Serious scientific debate: Is this animal now extinct or did it never exist at all? Experts are divided on the issue of sharp-nosed marina species.
Animals that were officially declared extinct can swim in Europe’s waters for a new time Stady According to – you say IFLScience Pointing to its source A 24. He. In 2008, the sharp-nosed marina was declared extinct However, a group of researchers from the International Union for Conservation of Nature now believe the decision may have been wrong.
What’s more, according to experts, this type of animal may not have existed at all.
Scientists DNA test conducted and the results indicate this Pointed anchors (Corgonus oxyrhynchus) And large anchors (Corgonus lavaritus) They actually belong to the same species. Large marines are widespread in fresh waters in Europe, so pointed marines cannot be considered extinct either.
Rob CrossOne of the study’s authors said that it often happens – especially with fish – that it is difficult to determine whether two animals belong to the same species or to a different species. In this case, the pointed anchors and the large anchors looked so different from each other that when they were discovered, They were described as a separate species in 1758, but tests conducted using today’s technology show otherwise. Therefore, the sharp-nosed marina cannot become extinct, as it was mistakenly thought to be an independent species earlier.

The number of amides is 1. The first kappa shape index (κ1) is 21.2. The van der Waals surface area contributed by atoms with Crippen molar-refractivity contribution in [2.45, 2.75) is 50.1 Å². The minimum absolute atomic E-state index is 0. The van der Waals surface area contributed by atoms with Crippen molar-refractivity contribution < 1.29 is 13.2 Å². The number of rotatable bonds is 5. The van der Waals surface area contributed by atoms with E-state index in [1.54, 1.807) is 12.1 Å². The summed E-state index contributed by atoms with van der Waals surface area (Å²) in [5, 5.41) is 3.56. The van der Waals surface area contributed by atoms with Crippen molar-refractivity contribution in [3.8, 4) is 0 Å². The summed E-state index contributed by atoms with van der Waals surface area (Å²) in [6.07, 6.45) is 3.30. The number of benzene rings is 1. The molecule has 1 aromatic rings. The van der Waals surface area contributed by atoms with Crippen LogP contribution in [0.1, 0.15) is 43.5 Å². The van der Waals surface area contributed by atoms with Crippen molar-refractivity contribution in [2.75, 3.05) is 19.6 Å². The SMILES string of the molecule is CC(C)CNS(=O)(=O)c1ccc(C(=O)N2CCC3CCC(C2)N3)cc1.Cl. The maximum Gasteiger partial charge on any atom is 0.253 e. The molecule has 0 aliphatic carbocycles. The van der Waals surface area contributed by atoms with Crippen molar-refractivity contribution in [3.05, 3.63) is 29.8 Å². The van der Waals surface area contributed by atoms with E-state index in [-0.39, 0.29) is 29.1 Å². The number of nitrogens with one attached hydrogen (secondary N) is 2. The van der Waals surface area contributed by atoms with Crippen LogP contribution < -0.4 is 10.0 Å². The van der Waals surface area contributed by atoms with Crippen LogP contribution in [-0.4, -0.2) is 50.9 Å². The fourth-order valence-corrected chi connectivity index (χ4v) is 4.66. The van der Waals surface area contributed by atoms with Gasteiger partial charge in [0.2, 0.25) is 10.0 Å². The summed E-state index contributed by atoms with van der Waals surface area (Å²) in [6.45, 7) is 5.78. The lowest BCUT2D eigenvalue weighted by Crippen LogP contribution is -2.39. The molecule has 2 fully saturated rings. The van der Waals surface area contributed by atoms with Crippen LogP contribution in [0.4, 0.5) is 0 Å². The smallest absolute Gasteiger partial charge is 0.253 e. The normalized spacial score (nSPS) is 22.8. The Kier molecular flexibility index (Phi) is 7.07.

Sometimes an animal thought to be extinct isn’t so extinct after all
The surprise was huge: an animal believed to be extinct destroyed the Australian man’s chicken coop! The “extinct” predator was a marsupial, thought to have been extinct in those parts of Australia for nearly a century and a half.
A farmer in Beachport, South Australia, wrote that an animal that had been extinct in the area 130 years ago had been immortalized. Watchman. Frank Bao Ling Tsai While protecting his chickens, he glanced at that person.
The predator, which is believed to be extinct, took one of the farm’s poultry, but the man managed to take a photo of it before taking off. The farmer didn’t know what species this brown, white-spotted, long-tailed animal was, so he contacted conservation authorities, they wrote. Experts set a trap and managed to catch the animal.
As it turned out, there was a huge purse preying on the chickens.
This species is found in other parts of Australia, but has not been seen in South Australia for 130 years.
Ross Anderson According to the game ranger, this is the first official sighting since then. There have been unconfirmed sightings recently, but no one in the area has photographed or preserved the species believed to be extinct.
The giant wallet is endangered in Australia and is endangered in Tasmania.
Unfortunately, fewer and fewer marsupials survive
Based on estimates, only about 14,000 individuals can remain in the wild. It has already become extinct in South Australia due to habitat loss, predators, and competition with cats and foxes. According to Anderson, it is not known where the recently captured individual came from, perhaps it was an escaped animal or a solitary individual that migrated here from afar.
Rangers took the giant marsupial to a vet to examine it for a microchip, as some are kept in captivity. He was treated for scabies before a DNA sample was taken.
According to plans, they will be released over time.
Experts plan to use cameras and traps to monitor the possible presence of this species in the area. Local residents have been asked not to set their own traps.
We recently wrote that a group of scientists is working to revive the extinct Tasmanian tiger.
Hungarian animal protection